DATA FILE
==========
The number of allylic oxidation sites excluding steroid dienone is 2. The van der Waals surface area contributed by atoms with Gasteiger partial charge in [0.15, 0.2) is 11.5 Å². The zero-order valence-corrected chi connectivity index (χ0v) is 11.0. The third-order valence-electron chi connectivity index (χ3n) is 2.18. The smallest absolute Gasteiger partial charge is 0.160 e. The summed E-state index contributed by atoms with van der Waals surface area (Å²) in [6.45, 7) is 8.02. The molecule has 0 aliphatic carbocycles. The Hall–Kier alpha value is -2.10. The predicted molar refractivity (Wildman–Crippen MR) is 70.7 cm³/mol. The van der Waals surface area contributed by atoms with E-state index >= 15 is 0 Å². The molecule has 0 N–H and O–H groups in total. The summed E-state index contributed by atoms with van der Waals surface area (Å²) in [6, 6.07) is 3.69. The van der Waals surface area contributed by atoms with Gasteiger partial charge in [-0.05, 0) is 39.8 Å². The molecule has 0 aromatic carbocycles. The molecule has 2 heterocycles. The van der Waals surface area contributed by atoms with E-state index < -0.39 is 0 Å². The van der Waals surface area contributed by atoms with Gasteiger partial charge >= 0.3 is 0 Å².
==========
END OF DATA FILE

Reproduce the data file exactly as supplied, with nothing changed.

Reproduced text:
The number of allylic oxidation sites excluding steroid dienone is 2. The van der Waals surface area contributed by atoms with Gasteiger partial charge in [0.15, 0.2) is 11.5 Å². The zero-order valence-corrected chi connectivity index (χ0v) is 11.0. The third-order valence-electron chi connectivity index (χ3n) is 2.18. The smallest absolute Gasteiger partial charge is 0.160 e. The summed E-state index contributed by atoms with van der Waals surface area (Å²) in [6.45, 7) is 8.02. The molecule has 0 aliphatic carbocycles. The Hall–Kier alpha value is -2.10. The predicted molar refractivity (Wildman–Crippen MR) is 70.7 cm³/mol. The van der Waals surface area contributed by atoms with E-state index >= 15 is 0 Å². The molecule has 0 N–H and O–H groups in total. The summed E-state index contributed by atoms with van der Waals surface area (Å²) in [6, 6.07) is 3.69. The van der Waals surface area contributed by atoms with Gasteiger partial charge in [-0.05, 0) is 39.8 Å². The molecule has 0 aromatic carbocycles. The molecule has 2 heterocycles. The van der Waals surface area contributed by atoms with E-state index < -0.39 is 0 Å². The van der Waals surface area contributed by atoms with Gasteiger partial charge >= 0.3 is 0 Å².